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Meyer v. Wardrop

ILLINOIS APPELLATE COURT — FIRST DISTRICT (1ST DIVISION) JUDGMENT AFFIRMED.


OPINION FILED MARCH 29, 1976.

TERRY MEYER ET AL., PLAINTIFFS-APPELLANTS,

v.

JOHN C. WARDROP ET AL., DEFENDANTS-APPELLEES.

APPEAL from the Circuit Court of Cook County; the Hon. MEL R. JIGANTI, Judge, presiding.

MR. JUSTICE BURKE DELIVERED THE OPINION OF THE COURT:

Roy Meyer brought an action in November, 1969, as the duly appointed administrator of the estate of Terry Meyer, a deceased minor, against John Wardrop and certain other defendants. The action arises as a result of an accident in which John Wardrop allegedly drove his automobile onto a grass parkway at or near 1107 Pfingston Road in Northfield Township striking and killing Terry Meyer. Count I and Count II of the plaintiff's complaint alleged that John Wardrop, the Wilson Leasing Company, and Sang, Wardrop, and Walloway, a partnership, were liable on the basis of ordinary negligence and willful and wanton conduct under the Wrongful Death Act. (Ill. Rev. Stat. 1967, ch. 70, pars. 1 and 2.) Count III of the complaint was a dram shop action directed against six other defendants. On June 6, 1973, Count III was dismissed for plaintiff's failure to state a cause of action. On December 16, 1974, Count I and Count II were dismissed on the ground that plaintiff failed to exercise reasonable diligence in obtaining service of summons on John Wardrop pursuant to Supreme Court Rule 103(b) which provides:

"Dismissal for Lack of Diligence. If the plaintiff fails to exercise reasonable diligence to obtain service prior to the expiration of the applicable statute of limitations, the action as a whole or as to any unserved defendant may be dismissed without prejudice. If the failure to exercise reasonable diligence to obtain service occurs after the expiration of the applicable statute of limitations, the dismissal shall be with prejudice. In either case the dismissal may be made on the application of any defendant or on the court's own motion." Ill. Rev. Stat. 1973, ch. 110A, par. 103(b).

Plaintiff appeals the December 16, 1974, order contending that the trial court's ruling constituted an abuse of discretion. The pertinent facts are set forth in the following chronology.

November 20, 1968 — Terry Meyer, a minor, was struck and killed by an automobile driven by John Wardrop at or near 1107 Pfingston Road in Northfield Township.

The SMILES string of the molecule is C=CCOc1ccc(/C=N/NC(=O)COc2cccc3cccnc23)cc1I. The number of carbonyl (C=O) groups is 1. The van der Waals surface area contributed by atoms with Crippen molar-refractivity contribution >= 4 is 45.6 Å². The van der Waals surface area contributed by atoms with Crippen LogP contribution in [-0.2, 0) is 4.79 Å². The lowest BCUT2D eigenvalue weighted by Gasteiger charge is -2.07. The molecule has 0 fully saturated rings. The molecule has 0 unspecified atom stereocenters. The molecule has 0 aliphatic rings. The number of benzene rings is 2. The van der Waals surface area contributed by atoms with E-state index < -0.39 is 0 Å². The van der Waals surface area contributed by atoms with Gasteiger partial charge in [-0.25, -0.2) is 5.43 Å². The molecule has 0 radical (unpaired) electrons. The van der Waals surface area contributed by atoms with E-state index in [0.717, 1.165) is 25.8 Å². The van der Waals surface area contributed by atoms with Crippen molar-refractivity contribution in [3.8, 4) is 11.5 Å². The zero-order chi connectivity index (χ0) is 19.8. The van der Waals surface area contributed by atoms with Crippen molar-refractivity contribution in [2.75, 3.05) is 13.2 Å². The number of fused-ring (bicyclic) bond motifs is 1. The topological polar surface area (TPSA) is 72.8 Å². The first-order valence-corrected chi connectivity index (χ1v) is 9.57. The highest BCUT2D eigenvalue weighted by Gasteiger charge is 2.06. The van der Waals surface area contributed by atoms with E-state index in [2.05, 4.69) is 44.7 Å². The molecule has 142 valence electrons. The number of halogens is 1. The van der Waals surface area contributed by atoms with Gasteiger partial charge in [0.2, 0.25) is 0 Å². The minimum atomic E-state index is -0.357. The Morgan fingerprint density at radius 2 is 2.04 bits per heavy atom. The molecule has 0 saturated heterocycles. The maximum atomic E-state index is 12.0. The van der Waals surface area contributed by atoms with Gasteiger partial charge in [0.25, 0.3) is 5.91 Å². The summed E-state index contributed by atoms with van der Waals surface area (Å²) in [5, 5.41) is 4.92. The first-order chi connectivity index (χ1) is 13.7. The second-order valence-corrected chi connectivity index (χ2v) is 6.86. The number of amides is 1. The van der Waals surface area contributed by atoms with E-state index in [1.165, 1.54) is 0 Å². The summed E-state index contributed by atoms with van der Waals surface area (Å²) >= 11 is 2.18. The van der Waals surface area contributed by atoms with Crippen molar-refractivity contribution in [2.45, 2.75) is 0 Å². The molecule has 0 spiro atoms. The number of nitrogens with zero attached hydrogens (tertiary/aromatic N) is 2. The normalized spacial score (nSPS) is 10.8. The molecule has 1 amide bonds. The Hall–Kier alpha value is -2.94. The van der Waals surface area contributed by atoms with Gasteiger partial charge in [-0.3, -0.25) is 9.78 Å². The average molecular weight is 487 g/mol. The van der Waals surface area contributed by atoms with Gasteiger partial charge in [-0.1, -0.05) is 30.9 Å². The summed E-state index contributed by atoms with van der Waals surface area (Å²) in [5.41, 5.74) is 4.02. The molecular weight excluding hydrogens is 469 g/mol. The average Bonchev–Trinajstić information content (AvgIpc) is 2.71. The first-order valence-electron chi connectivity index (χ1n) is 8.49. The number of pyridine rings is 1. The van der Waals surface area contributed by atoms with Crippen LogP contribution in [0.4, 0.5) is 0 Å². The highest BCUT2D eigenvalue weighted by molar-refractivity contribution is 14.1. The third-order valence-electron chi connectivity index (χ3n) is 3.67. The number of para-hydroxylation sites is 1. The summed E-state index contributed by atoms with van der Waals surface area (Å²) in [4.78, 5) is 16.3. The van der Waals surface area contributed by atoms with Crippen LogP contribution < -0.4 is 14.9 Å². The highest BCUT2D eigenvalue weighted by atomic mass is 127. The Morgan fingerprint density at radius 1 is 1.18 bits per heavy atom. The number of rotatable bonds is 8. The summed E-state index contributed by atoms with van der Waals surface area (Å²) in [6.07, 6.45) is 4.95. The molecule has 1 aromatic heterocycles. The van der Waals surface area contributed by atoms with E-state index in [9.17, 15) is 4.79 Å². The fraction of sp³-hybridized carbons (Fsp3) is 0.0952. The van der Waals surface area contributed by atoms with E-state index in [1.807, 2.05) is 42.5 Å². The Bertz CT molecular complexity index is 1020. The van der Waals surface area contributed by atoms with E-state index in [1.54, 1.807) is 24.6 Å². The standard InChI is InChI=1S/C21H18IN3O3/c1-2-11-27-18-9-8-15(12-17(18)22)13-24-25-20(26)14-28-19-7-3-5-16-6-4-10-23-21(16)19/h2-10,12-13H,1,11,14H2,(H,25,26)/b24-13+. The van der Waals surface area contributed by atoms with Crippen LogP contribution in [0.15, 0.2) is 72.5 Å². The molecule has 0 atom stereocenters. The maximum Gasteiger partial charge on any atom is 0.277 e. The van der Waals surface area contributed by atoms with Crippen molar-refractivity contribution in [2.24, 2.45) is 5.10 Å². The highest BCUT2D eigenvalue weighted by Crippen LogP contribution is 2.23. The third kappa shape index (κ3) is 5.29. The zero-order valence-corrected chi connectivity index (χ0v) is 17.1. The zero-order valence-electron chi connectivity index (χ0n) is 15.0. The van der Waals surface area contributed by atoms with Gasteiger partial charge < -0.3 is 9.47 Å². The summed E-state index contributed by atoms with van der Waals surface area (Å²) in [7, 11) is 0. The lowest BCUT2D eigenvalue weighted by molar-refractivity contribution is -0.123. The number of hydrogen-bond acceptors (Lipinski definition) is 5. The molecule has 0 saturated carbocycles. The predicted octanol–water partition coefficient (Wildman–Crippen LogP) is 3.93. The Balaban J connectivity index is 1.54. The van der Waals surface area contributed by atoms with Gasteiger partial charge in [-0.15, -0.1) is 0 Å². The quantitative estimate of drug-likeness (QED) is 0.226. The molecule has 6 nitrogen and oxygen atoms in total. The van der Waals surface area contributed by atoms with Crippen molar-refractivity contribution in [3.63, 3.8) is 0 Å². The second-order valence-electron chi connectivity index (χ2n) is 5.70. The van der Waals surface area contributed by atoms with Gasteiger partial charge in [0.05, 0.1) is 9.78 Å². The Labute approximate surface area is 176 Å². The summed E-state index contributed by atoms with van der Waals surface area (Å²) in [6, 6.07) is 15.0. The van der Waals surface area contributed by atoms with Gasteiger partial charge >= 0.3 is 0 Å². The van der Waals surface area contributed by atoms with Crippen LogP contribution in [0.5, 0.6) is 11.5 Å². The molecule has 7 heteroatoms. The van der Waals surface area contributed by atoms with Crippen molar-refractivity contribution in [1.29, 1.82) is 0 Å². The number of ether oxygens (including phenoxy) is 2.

November 20, 1969 — Plaintiff filed an action pursuant to the Wrongful Death Act and the Dram Shop Act. This cause was assigned circuit court of Cook County No. 69 L 17012. We will refer to it as the 1969 action.

November 25, 1969 — Summons directed to John Wardrop and all other defendants was issued for service.

December 22, 1969 — The summons directed to John Wardrop as a member of the partnership of Sang, Wardrop and Walloway located at 1317 Pfingston Road, Glenview, was returned "not found." A notice attached to the returned summons indicated that the partnership had moved from its Glenview address.

June 6, 1973 — Judge Crosson issued two separate and distinct orders relating to plaintiff's 1969 action. One order dismissed the defendants cited in the dram shop count of plaintiff's complaint on the ground that the plaintiff failed to state a cause of action. No appeal was taken on the dismissal of the dram shop count. The other order dismissed the wrongful death action for want of prosecution. However, the Wilson Leasing Company was the only defendant specified in the dismissal order. Due to an erroneous omission, John Wardrop and the defendant partnership of which Wardrop was a member were not specified as dismissed defendants in the order. Plaintiff did not at any time attempt to reinstate the 1969 wrongful death action or vacate the order dismissing the action on the ground of its erroneous omission.

October 26, 1973 — Plaintiff brought a second wrongful death action against John Wardrop as the sole defendant. The cause was assigned circuit court of Cook County No. 73 L 16401. We will refer to it as the 1973 action. The complaint of the 1973 action was, in substance, similar to the complaint filed in the 1969 action.

December 12, 1973 — Defendant Wardrop was served with an alias summons and a copy of the complaint of the 1969 cause of action.

January 21, 1974 — Defendant Wardrop filed an appearance in the 1973 action.

January 23, 1974 — Defendant filed a motion to dismiss the 1973 action on the ground that the action was not filed within the two-year period after the death of the deceased as prescribed by the Wrongful Death Act.

September 10, 1974 — Defendant was served with summons and a copy of the complaint of the 1973 cause of action.

September 30, 1974 — The 1973 action was dismissed for plaintiff's failure to bring the action within the two-year period prescribed by the Wrongful Death Act.

November 6, 1974 — Plaintiff filed a motion for an order of default against defendant Wardrop in the 1969 action. The motion alleged that defendant had not filed an appearance or an answer in response to an alias summons served on him on December 12, 1973.

November 13, 1974 — An order was issued that vacated any and all defaults against the defendant, granted leave to the defendant to file his appearance instanter in the 1969 action, and allowed defendant an extension of time in which to answer the complaint in the 1969 action.

November 27, 1974 — Defendant submitted a motion to dismiss the complaint in the 1969 action on the ground of plaintiff's failure to exercise reasonable diligence in obtaining service on defendant. Included with the motion was a transcript of defendant's deposition taken June 18, 1974. The deposition reveals that defendant moved from his Glenview home to the Chicago Athletic Club approximately three months after the November, 1968 accident. Defendant maintained a mailing address at the Chicago Athletic Club as his place of residence for approximately one year. He thereafter lived in a townhouse located in Northfield for approximately one and one-half years before moving to his present home in Northfield. Since November, 1968, defendant has always been a resident of Illinois. Although the partnership of Sang, Wardrop, and Walloway had dissolved after November, 1968, defendant has always been employed as an advertising agent in the Chicago area.